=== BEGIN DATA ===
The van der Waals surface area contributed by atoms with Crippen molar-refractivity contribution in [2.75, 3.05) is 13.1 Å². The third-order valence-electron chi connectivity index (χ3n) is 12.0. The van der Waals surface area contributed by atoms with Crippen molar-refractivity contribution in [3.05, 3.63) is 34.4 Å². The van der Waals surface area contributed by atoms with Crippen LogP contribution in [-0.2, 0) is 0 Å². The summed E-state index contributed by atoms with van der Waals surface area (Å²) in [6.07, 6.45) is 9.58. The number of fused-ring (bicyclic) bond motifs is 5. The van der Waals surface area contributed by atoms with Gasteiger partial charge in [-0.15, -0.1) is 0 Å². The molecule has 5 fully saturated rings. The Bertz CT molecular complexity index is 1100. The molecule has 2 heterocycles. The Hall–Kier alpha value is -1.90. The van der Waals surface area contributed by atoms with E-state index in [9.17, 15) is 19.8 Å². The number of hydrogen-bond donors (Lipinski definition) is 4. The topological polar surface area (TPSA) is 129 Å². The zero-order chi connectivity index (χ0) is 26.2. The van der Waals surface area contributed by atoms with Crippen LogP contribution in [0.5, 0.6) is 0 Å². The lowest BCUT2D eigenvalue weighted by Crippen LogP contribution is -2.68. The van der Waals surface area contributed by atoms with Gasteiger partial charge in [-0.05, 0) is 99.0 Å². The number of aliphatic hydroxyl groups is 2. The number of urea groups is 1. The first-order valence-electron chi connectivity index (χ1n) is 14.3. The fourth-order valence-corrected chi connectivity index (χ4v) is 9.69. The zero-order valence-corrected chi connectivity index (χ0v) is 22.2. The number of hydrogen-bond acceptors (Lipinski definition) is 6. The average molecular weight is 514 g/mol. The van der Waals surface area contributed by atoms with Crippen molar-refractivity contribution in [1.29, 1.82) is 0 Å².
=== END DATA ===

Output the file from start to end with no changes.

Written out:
The van der Waals surface area contributed by atoms with Crippen molar-refractivity contribution in [2.75, 3.05) is 13.1 Å². The third-order valence-electron chi connectivity index (χ3n) is 12.0. The van der Waals surface area contributed by atoms with Crippen molar-refractivity contribution in [3.05, 3.63) is 34.4 Å². The van der Waals surface area contributed by atoms with Crippen LogP contribution in [-0.2, 0) is 0 Å². The summed E-state index contributed by atoms with van der Waals surface area (Å²) in [6.07, 6.45) is 9.58. The number of fused-ring (bicyclic) bond motifs is 5. The van der Waals surface area contributed by atoms with Gasteiger partial charge in [-0.15, -0.1) is 0 Å². The molecule has 5 fully saturated rings. The Bertz CT molecular complexity index is 1100. The molecule has 2 heterocycles. The Hall–Kier alpha value is -1.90. The van der Waals surface area contributed by atoms with E-state index in [9.17, 15) is 19.8 Å². The number of hydrogen-bond donors (Lipinski definition) is 4. The topological polar surface area (TPSA) is 129 Å². The zero-order chi connectivity index (χ0) is 26.2. The van der Waals surface area contributed by atoms with Crippen LogP contribution in [0.5, 0.6) is 0 Å². The lowest BCUT2D eigenvalue weighted by Crippen LogP contribution is -2.68. The van der Waals surface area contributed by atoms with Gasteiger partial charge in [-0.05, 0) is 99.0 Å². The number of aliphatic hydroxyl groups is 2. The number of urea groups is 1. The first-order valence-electron chi connectivity index (χ1n) is 14.3. The fourth-order valence-corrected chi connectivity index (χ4v) is 9.69. The zero-order valence-corrected chi connectivity index (χ0v) is 22.2. The number of hydrogen-bond acceptors (Lipinski definition) is 6. The average molecular weight is 514 g/mol. The van der Waals surface area contributed by atoms with Crippen molar-refractivity contribution in [1.29, 1.82) is 0 Å².